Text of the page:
Also referred to as Christmas Stars, the Poinsettia originated in Mexico before it became popular in American Christmas traditions. Dr. Joel Roberts Poinsett, the U.S. ambassador to Mexico and amateur botanist, brought several Poinsettias back to the United States in 1928. He gave some of the plants as gifts to friends and family, and years later, the plant that bears his name is still a popular gift to give and receive during Christmas.
In 2002 the US House of Representatives declared December 12th National Poinsettia Day. The declaration was made in honor of Paul Ecke Jr. who is credited with revolutionizing the way poinsettias are bred, produced, and sold. The US House of Representatives also noted that National Poinsettia Day has traditionally been observed on December 12th for over 150 years to honor the death of Dr. Joel Poinsett.
According to the US Department of Agriculture, in 2012 nearly 34 million Poinsettia Plants were sold.
According to Mexican
legend, a child knelt before the altar at her village's church on
Christmas Eve. Since she had no money, she had no gift to offer to
the Christ Child on his birthday. Her prayers were sincere though,
and through a miracle the first "Flower of the Holy Night" bloomed
at her feet in bright red and green homage to the holy birth. This
was the birth of the Poinsettia.
Poinsettias existed even before Christianity came to Mexico. The Aztec name for poinsettias was Cuetlaxochitl. They used the sap of the poinseetia to control fevers and they used the bracts to make a reddish dye.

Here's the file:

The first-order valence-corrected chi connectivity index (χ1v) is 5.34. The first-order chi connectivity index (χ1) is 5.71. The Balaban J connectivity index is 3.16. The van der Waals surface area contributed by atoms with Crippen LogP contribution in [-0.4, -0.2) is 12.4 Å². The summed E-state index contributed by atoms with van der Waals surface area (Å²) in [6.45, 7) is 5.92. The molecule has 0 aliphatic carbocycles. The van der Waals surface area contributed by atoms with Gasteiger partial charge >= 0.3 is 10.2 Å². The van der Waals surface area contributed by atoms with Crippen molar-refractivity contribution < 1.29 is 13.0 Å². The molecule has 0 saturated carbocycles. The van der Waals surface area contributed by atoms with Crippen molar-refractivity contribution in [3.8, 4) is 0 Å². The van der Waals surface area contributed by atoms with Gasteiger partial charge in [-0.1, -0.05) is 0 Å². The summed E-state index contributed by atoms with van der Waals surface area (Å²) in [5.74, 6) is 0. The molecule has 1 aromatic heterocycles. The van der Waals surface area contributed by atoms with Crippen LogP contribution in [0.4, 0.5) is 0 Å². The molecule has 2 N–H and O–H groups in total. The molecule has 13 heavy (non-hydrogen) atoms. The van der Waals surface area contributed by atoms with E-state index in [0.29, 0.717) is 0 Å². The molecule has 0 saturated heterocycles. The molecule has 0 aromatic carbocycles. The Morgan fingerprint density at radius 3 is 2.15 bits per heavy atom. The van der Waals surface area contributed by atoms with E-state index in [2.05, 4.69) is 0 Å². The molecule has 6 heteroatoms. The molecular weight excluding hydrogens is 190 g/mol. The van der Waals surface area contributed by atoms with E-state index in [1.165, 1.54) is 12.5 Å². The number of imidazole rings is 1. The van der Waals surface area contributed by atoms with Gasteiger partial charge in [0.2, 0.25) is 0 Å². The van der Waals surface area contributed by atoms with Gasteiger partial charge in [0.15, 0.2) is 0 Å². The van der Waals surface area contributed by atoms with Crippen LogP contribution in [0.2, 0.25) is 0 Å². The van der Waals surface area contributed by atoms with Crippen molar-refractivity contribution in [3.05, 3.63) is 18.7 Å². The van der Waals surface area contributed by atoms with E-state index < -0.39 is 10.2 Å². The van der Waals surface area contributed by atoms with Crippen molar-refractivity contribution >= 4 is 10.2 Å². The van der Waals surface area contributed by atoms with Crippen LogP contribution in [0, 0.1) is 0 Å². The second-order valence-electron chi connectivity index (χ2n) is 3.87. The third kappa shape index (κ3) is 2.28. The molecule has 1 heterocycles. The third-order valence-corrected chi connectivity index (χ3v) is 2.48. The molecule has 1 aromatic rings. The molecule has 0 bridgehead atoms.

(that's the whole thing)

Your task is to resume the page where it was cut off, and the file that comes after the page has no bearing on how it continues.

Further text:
Is the Poinsettia Poisonous?:
Many people believe that Poinsettia's are poisonous to children and pets. However, this is not correct. In the 1970s, Ohio State University conducted a study which showed that a 50-pound child could eat 500 of the bitter tasting bracts and only suffer a mild upset stomach. The Aztecs even used the milky sap of the poinsettia as medicine to counteract fevers. Find out more in our article about poinsettia toxicity.
Poinsettia Care and Reblooming:
Light: Medium light
areas are best for Poinsettias, but they will tolerate low light.
Avoid full sun to prevent burned leaves.
Water: Water when the soil surface becomes dry.
Temperature: Keep at temperatures between 60° and 70°F.
NOTE: Poinsettia Plants
bloom when they enter the reproductive state which starts after the
first day of autumn when the nights last 12 hours or more. The reproductive
state can be interrupted by even small light sources that shine on
it when it is supposed to be night. If the reproductive state is interrupted
the plant will not bloom. More detailed information is available in our article about how to rebloom poinsettias